sharing of the discussion about who is selected to participate doesn't take
Do you think administrative travel should go through the ranks of
administration? The form is different. The AULs need a wide picture of the
staff in order to distribute activities appropriately.
GM: May of these are ex officio assignments, i.e. the nature of your
position dictates participation. Another way to tie these together (I say
this without knowing what occurs presently), the discussion of
goals and professional development for the year are related to the
expression of interest in various opportunities. Some cases are reactionary;
a conference comes up unexpectedly. There will always be that aspect of it.
But we could do more thinking and planning ahead of time; create a training
development plan. It would help shape the thinking about this.
Q: As one goes through the ranks, as one becomes more senior, is it
important that people demonstrate that? Or does additional responsibilities
take away time to participate in these activities?
GM: There has to be a balance there. This depends on the opportunities
that present themselves and a necessary and unavoidable element of fuzziness.
Some dialogue or discussion should occur on whether certain career
opportunities and activities are the direction to go. I'd like to move in the
direction of yearly plans, would you be supportive of that?
Comment: One of the things that I've experienced at other institutions is
having a local group do in-house research projects. We've tried to do
some things with limited amounts of money, but there might be a better way
of utilizing the base money or supplementary money; collegial research
seems to be missing. Perhaps we could have a brown bag every 6 months or
so to figure out what in-house research projects are needed to best benefit
the UCI Libraries.
GM: We will see what LAUC-I comes up, and we will continue our discussion.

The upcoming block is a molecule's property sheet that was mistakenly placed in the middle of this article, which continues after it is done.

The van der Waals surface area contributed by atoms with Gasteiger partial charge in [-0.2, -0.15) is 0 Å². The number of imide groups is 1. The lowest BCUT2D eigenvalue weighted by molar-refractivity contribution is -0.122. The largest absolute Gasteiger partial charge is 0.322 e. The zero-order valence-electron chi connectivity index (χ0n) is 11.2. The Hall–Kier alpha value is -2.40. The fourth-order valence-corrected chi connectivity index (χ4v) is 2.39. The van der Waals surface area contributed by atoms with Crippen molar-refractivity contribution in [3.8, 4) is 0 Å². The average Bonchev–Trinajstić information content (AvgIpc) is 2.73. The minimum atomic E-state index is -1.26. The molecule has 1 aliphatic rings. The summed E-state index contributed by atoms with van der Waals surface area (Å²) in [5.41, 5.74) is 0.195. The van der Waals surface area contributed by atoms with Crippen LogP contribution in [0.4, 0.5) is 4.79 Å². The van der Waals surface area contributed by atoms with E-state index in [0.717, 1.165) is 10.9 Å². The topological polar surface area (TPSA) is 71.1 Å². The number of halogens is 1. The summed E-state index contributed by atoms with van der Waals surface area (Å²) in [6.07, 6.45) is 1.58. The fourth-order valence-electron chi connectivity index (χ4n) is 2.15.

Money will always be a factor. Professional development is something we want
to support reasonably. The level of support is not too bad. As we work to
do even better, we need to keep in mind that the budget allocation is
reasonable. My conclusion is that we still want to do better.
UC San Francisco (C. James)
I can report that I contacted the UCSF LAUC once in the Fall and once this
Spring. They do not write minutes from their meetings, which they hold
monthly. I am told that they function much like LAUC-B in that most
business is procedural and low budget stuff. They have been primarily
occupied with the process for hiring a UL and with the LAUC initiative on
librarian salary scales. As you know, they also organized the Fall LAUC
Assembly (and provided what I thought was a pretty decent website to
support the meeting).
UC Riverside (B. Glendenning)
LAUC-Riverside meeting notes:
Minutes from Sept., Nov., Dec. 1998 and January February, March 1999 are
-As of Sept. minutes the UCR Library budget was projecting a deficit.
-The November minutes report on UCB's Alternative Models of Scholarly
Publication conference. Attending from UCR: Lizbeth, Venita, Wally and
Nancy Koller. Reported that there were interesting speakers; well-run,
well-organized, and that important people were there - a high-powered
meeting. A resolution was passed thanking UCB for the conference.
-December minutes include a comment from their UL indicating they should
tell UCB's SIMS that UCR will not hire graduates of a non-accredited SIMS
-January: report from the Statewide Assembly in December.
-February: some notes regarding UCR's Academic Senate Library Committee:
it's chair, Tom Morton, is very pro-Library and invited AULs to attend
and report regularly.
Some $604,000 for the Library's budget was not allocated by the campus.
-March: The $604,000 for the Library's budget has been received. "The
Executive Vice Chancellor felt that the letter from Tom Morton (UCR's
Chair of the Academic Senate's Library Committee) to UCOP concerning the
money was unfortunate and ill-timed."
UC Davis (M. Harmon)
Highlights from the "Minutes of the LAUC-D (Davis) General Membership
Meeting 18 November, 1998":
The UC Davis University Librarian's Report contained the information that
they would soon recruit for a new "Associate Provost for Information and
The Professional Activities Committee distributed a draft 'Professional
A history of an "Equity Study" was reviewed. "As it applies to
librarians, there was a request for a study to illuminate an observed
inequity in the ability of librarians of various categories to do
professional development. Discussion centered on the possibility that it
could be varying workloads that result in the failure of some to progress
normally through the steps of advancement." It was "noted that every
point in the discussion was within the purview of the Professional Issues
Committee". It was agreed to refer the issues of Criteria for
Acceleration and of the Equity Study to that committee for deliberation.